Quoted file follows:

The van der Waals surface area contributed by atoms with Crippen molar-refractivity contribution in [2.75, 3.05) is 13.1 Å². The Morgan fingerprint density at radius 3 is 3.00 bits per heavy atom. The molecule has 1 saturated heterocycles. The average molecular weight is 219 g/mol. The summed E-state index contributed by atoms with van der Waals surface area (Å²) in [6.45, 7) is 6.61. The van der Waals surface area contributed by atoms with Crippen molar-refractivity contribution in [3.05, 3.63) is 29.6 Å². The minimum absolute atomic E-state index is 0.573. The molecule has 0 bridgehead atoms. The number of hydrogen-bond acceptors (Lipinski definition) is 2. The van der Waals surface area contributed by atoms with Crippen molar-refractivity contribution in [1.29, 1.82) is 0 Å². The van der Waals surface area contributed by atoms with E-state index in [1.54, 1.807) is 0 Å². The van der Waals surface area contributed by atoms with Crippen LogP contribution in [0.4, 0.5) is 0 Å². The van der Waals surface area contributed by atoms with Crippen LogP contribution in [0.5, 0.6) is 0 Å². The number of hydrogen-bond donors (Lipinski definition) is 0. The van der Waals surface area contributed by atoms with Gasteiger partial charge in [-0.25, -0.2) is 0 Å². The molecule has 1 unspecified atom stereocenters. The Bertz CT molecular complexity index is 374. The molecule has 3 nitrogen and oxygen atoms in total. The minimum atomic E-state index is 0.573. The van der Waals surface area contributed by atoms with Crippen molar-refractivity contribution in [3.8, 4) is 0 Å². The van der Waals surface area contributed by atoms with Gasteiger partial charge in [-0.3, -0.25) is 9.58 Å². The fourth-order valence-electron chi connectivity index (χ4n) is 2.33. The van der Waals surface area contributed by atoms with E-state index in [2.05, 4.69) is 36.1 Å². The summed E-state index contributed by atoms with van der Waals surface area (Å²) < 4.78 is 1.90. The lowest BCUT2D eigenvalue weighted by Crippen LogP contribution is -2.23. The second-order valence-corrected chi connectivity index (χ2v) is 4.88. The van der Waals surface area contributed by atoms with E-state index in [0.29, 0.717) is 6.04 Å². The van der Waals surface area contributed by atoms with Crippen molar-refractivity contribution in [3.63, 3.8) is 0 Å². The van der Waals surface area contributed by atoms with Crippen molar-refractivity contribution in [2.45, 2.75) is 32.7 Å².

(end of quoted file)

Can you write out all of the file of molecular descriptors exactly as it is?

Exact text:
The van der Waals surface area contributed by atoms with Crippen molar-refractivity contribution in [2.75, 3.05) is 13.1 Å². The Morgan fingerprint density at radius 3 is 3.00 bits per heavy atom. The molecule has 1 saturated heterocycles. The average molecular weight is 219 g/mol. The summed E-state index contributed by atoms with van der Waals surface area (Å²) in [6.45, 7) is 6.61. The van der Waals surface area contributed by atoms with Crippen molar-refractivity contribution in [3.05, 3.63) is 29.6 Å². The minimum absolute atomic E-state index is 0.573. The molecule has 0 bridgehead atoms. The number of hydrogen-bond acceptors (Lipinski definition) is 2. The van der Waals surface area contributed by atoms with Crippen molar-refractivity contribution in [1.29, 1.82) is 0 Å². The van der Waals surface area contributed by atoms with E-state index in [1.54, 1.807) is 0 Å². The van der Waals surface area contributed by atoms with Crippen LogP contribution in [0.4, 0.5) is 0 Å². The van der Waals surface area contributed by atoms with Crippen LogP contribution in [0.5, 0.6) is 0 Å². The number of hydrogen-bond donors (Lipinski definition) is 0. The van der Waals surface area contributed by atoms with Gasteiger partial charge in [-0.25, -0.2) is 0 Å². The molecule has 1 unspecified atom stereocenters. The Bertz CT molecular complexity index is 374. The molecule has 3 nitrogen and oxygen atoms in total. The minimum atomic E-state index is 0.573. The van der Waals surface area contributed by atoms with Crippen molar-refractivity contribution in [3.8, 4) is 0 Å². The van der Waals surface area contributed by atoms with Gasteiger partial charge in [-0.3, -0.25) is 9.58 Å². The fourth-order valence-electron chi connectivity index (χ4n) is 2.33. The van der Waals surface area contributed by atoms with E-state index in [2.05, 4.69) is 36.1 Å². The summed E-state index contributed by atoms with van der Waals surface area (Å²) < 4.78 is 1.90. The lowest BCUT2D eigenvalue weighted by Crippen LogP contribution is -2.23. The second-order valence-corrected chi connectivity index (χ2v) is 4.88. The van der Waals surface area contributed by atoms with E-state index in [0.29, 0.717) is 6.04 Å². The van der Waals surface area contributed by atoms with Crippen molar-refractivity contribution in [3.63, 3.8) is 0 Å². The van der Waals surface area contributed by atoms with Crippen molar-refractivity contribution in [2.45, 2.75) is 32.7 Å².